One of the good things to come with Automation Week was what was refered to as  Conference 2 or the Automation Week On-line Community. This was open to conference registrands and although slow to get started did manage to get a few conversations going. Dean Ford started a thread of comments after the event which gave rise to a few recommendations one of which was a pet peeve of mine: “free wireless will make it easier for people to attend (they can stay in touch) and promote AW (through social media and sharing).  We ought really to promote that, it’s a big deal for attendees.” Another concerned the extension of the symbols used in the unique Pathfinder concept, used at the event. “I think the graphic symbols for each pathway is a great concept.  Let’s use them more on the signage and in the Conference program detail section.” Yet another comment concerned the exhibition sector: “Don’t you realize the instrument technician is your end user? Sure, he doesn’t represent direct sales, but, in operating companies at least who do you think the engineers purchasing the equipment listen to? Charging a technician a minimum of $300. to step into the exhibit room which was closed most of the time anyway is hardly encouragement is it?”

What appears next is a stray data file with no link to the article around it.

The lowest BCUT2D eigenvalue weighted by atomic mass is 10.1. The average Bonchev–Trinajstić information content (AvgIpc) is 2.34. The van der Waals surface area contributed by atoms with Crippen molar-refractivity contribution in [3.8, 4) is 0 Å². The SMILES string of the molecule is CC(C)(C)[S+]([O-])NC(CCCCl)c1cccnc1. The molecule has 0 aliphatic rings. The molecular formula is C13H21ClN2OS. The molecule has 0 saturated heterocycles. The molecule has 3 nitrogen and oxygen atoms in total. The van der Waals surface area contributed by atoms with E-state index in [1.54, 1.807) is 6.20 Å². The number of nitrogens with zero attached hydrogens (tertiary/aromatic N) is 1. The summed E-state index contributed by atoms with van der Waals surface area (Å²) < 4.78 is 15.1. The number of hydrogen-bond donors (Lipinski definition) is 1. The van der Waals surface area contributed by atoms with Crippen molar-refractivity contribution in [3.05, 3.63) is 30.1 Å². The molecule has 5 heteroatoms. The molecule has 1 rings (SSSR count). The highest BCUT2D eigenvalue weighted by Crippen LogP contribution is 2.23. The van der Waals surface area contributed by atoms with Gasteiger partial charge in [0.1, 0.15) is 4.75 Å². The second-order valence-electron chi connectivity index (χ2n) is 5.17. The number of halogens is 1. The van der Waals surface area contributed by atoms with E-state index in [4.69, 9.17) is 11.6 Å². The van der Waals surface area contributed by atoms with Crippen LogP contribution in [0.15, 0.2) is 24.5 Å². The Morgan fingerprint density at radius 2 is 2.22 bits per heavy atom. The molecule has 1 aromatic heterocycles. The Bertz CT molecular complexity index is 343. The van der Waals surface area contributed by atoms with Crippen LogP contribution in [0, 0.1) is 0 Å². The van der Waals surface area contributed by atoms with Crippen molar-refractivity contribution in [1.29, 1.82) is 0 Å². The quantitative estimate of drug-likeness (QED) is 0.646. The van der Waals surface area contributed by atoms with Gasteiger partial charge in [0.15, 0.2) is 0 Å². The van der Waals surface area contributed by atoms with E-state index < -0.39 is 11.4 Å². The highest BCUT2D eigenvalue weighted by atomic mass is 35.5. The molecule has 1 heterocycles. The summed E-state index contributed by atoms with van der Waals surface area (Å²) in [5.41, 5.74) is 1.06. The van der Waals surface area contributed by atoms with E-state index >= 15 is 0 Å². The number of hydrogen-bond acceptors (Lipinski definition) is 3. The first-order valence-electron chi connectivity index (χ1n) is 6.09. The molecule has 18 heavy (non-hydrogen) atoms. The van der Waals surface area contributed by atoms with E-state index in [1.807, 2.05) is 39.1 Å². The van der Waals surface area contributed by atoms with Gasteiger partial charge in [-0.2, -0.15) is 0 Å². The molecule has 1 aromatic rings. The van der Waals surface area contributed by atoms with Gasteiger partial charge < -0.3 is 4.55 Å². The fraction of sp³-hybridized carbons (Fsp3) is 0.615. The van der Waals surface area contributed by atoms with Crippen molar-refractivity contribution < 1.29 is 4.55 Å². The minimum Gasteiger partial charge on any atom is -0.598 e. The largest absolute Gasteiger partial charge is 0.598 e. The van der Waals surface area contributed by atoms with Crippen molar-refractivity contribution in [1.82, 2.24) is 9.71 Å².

There has been some comparison with the Emerson User Group meeting which was held to great accolades the previous week. It is not altogether a fair comparison but certainly some aspects could be used with profit at Automation Week! “We could ‘borrow’ Emerson’s idea and set up a social media help booth.  They signed up hundreds of people and showed them how to use Twitter.  This created a small army of people promoting their event,” was a reasonable suggestion. There were also suggestions on how to improve the service to journalists which was so misunderstood by those who did not attend. In fact the Journalists who did attend were welcome to all sessions, meals on all the days and to the Dick Morley event on the final evening. But there was no press room as such and as mentioned earlier the wifi system at the hotel was expensive and unreliable.